STOCK MARKET BSE NSE

As Colombia peace looms, crossfire town mourns dead

Granada became one of the centers of a many-sided fight that has now lasted for more than half a century.

Published: 23rd June 2016 08:48 PM  |   Last Updated: 23rd June 2016 08:48 PM   |  A+A-

By AFP

GRANADA: Amanda Suarez weeps as she remembers her husband, one of hundreds of Colombians killed in a crossfire when right-wing paramilitaries battled leftist rebels for the green valley where they lived.

The ceasefire agreement due to be signed Thursday between Colombia's government and the FARC rebels has raised hopes but also painful memories for her and the families of hundreds of thousands of others killed in the half-century conflict.

Lying in verdant hills among coffee and fruit plantations east of the city of Medellin, Granada bears the scars of the war more than anywhere.

Some 1,800 people were killed here and 600 disappeared, caught in the crossfire of the struggle for Granada, where several warring groups arrived one by one beginning in the 1980s.

Suarez, 62, cries as she points to the face of her husband. His picture hangs on a wall covered in similar portraits in the town's museum of the conflict.

"From 2000 the war here got worse. My husband died in the massacre of November 3," Suarez says.

"The paramilitaries killed him. Nineteen people died that day."

Two months later, 600 guerrillas of the communist Revolutionary Armed Forces of Colombia (FARC) took back the town.

They pounded it for 18 hours with homemade bombs made from gas canisters.

"It was a tragedy," says local man Arnoldo Norena, 68.

"We hid in the town hall. We all shut ourselves in. I could see the canisters exploding. When I put my head outside, everything was just rubble," he recalls.

"My mother died. A bomb killed her," causing her house to collapse on top of her, he says.

Terror

Granada became one of the centers of a many-sided fight that has now lasted for more than half a century.

Leftist guerrillas of the FARC and the National Liberation Army (ELN) fought right-wing paramilitaries and state armed forces.

"All of the sides in the conflict were fighting here," Suarez says.

"The FARC, the paramilitaries, the ELN and the armed forces."

She picks up a broom and sweeps the entrance to the small exhibition, known as the "Museum of Pain" or "Never Again."

With its fertile fields and illegal goldmines, the area of Granada was a prime battleground.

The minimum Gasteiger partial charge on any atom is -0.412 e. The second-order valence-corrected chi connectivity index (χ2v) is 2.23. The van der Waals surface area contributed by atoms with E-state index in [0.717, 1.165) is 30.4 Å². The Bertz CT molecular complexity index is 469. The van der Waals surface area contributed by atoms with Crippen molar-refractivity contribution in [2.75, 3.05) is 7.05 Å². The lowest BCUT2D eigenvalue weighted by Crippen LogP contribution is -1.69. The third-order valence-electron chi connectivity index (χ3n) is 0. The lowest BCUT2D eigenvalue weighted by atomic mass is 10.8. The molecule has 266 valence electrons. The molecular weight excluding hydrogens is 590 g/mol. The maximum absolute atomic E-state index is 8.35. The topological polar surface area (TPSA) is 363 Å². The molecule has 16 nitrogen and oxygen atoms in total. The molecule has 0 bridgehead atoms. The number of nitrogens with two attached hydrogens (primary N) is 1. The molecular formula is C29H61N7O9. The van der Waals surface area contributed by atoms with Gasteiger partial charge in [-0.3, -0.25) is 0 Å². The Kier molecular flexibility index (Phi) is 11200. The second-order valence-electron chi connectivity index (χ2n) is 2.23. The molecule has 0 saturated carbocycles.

The warring armed groups battled for territory in regions where the Colombian state had little control.

"We had only 45 police officers to defend the town" of thousands, Suarez says.

The town counted 23 major massacres between 1999 and 2003.

Suarez and thousands of fellow residents fled. She moved to Medellin and lived there three years, a widow and mother of seven.

"There was terror here. People were terrified to go out into the street. Terrified to go to work," she says.

"At six in the evening you had to shut yourself in your house."

Moving on

With Thursday's ceasefire expected to pave the way for a full peace deal, Granada's traumatized victims want to move on.

"We have lived through this war. We are not ready to live through something like this again," Suarez says.

Seeing the progress at the peace talks hosted in Cuba, Arnoldo Norena is hopeful.

"It is going the right way. You have to forgive. You have to move forward. What else can we do?"

Stay up to date on all the latest World news with The New Indian Express App. Download now

Comments

Disclaimer : We respect your thoughts and views! But we need to be judicious while moderating your comments. All the comments will be moderated by the newindianexpress.com editorial. Abstain from posting comments that are obscene, defamatory or inflammatory, and do not indulge in personal attacks. Try to avoid outside hyperlinks inside the comment. Help us delete comments that do not follow these guidelines.

The views expressed in comments published on newindianexpress.com are those of the comment writers alone. They do not represent the views or opinions of newindianexpress.com or its staff, nor do they represent the views or opinions of The New Indian Express Group, or any entity of, or affiliated with, The New Indian Express Group. newindianexpress.com reserves the right to take any or all comments down at any time.

flipboard facebook twitter whatsapp